University of Lethbridge supporting Green Shirt Day, president Mahon named as ambassador for plasma donor centre

The University of Lethbridge is following the lead of the courageous Boulet family and working to turn tragedy into life-saving support for generations to come.

U of L President and Vice-Chancellor Dr. Mike Mahon is joining the effort as an ambassador for Canadian Blood Services’ new Lethbridge Plasma Donor Centre.

Marking the three-year anniversary of Logan Boulet’s death in the Humboldt Broncos bus accident, April 7, Green Shirt Day, has become synonymous with raising awareness for organ and tissue donation across Canada. Only five weeks prior to the crash, Logan had signed up to be an organ donor, inspired by the passing of his family friend and trainer Ric Suggit, who was also the Pronghorns Women’s Rugby coach. Logan was able to save six lives, and affect so many more across Canada. Within a month of his passing, Canadian Blood Services reported that just shy of 100,000 people had signed up to be organ donors. The Logan Boulet Effect was born.

Boulet’s parents, Bernadine (BEd ’98) and Toby (BEd ’89, MEd ’04), and sister, Mariko (BSc ’17), continue to triumph the message of organ and tissue donation, as well as blood and plasma. Today, U of L President and Vice-Chancellor Dr. Mike Mahon is joining the effort as an ambassador for Canadian Blood Services’ new Lethbridge Plasma Donor Centre.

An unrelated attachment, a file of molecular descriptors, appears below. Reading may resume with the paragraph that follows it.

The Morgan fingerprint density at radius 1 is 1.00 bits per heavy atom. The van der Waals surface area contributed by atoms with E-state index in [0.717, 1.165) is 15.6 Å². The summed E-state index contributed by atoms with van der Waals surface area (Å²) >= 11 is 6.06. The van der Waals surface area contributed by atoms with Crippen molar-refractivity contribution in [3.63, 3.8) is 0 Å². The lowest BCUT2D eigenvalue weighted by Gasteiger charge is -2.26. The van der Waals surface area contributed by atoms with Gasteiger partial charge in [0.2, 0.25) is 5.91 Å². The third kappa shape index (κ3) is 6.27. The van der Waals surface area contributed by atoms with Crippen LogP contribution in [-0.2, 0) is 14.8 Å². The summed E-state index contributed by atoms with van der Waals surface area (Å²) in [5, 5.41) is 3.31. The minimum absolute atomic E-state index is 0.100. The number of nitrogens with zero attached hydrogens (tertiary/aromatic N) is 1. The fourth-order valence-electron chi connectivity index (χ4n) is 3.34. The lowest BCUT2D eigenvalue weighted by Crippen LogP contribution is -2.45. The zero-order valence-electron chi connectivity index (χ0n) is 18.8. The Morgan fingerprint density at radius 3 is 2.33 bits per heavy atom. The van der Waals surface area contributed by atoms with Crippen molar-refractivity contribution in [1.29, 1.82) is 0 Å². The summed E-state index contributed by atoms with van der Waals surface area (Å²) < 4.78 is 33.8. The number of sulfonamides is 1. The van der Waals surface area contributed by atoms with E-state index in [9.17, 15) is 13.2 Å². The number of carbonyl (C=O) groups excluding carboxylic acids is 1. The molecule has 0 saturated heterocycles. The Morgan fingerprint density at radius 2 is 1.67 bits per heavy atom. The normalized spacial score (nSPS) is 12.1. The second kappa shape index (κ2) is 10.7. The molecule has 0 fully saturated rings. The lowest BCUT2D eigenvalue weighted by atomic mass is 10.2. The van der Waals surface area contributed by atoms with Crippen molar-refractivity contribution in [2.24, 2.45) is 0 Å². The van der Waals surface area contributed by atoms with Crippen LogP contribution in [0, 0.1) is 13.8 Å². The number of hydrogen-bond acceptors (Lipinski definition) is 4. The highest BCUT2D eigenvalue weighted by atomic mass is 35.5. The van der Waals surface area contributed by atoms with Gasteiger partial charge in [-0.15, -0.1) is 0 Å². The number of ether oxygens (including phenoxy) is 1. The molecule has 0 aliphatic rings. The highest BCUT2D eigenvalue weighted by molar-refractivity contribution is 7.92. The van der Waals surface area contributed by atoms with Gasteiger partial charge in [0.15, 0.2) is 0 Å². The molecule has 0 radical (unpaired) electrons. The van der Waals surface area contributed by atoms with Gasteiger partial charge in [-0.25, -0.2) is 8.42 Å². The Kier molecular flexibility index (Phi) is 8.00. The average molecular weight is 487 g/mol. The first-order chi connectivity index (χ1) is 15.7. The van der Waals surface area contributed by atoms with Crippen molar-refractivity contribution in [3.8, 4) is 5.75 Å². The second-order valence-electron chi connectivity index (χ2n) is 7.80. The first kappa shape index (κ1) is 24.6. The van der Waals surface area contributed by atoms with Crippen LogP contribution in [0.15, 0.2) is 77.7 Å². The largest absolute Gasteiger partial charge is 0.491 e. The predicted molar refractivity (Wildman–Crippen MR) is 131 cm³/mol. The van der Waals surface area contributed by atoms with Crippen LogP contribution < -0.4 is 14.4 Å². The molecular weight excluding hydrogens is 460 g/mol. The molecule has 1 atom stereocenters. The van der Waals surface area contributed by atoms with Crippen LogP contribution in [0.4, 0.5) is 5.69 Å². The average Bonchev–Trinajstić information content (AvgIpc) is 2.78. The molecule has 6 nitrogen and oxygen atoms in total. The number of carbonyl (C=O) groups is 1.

“We have all been touched by this tragedy and the selflessness of Logan and how many people he was able to positively impact,” says Mahon. “For us at the University of Lethbridge, this was particularly jarring as it hit so close to home. As a community, we came together to support the Boulet family and through this initiative, we look to continue that legacy of support and provide hope to other families in need.”

Canadian Blood Services opened the doors of the Lethbridge Plasma Donor Centre in December 2020. Plasma is the protein-rich liquid in our blood that can be used to make specialized medicines and therapies. Collecting more plasma will help the thousands of Canadian patients who depend on these therapies to survive, including those right here in Lethbridge.

“We are grateful for the generosity that local residents, businesses and organizations, including the University of Lethbridge, have shown at our plasma donor centre,” says U of L alumna Brenna Scott (BA ’16), business development manager, Canadian Blood Services’ Lethbridge plasma donor centre. “We have welcomed members of the Boulet family to donate plasma several times. It’s truly a testament to the spirit and memory of Logan and we are thankful to the University for their support of Green Shirt Day.”

The University is also running an internal campaign to spur plasma donations. Throughout the next few months, University groups are challenging their members and other units across campus to book appointments at the local plasma clinic — and, of course, wear their green shirts.

“The need for blood, tissue, organs and plasma never subsides, and for very little effort, our actions can positively affect so many people,” says Mahon. “I encourage everyone to find a way to support the efforts of the Lethbridge Plasma Donor Centre and those in our community who are in need of their lifesaving services.”

To book an appointment, please visit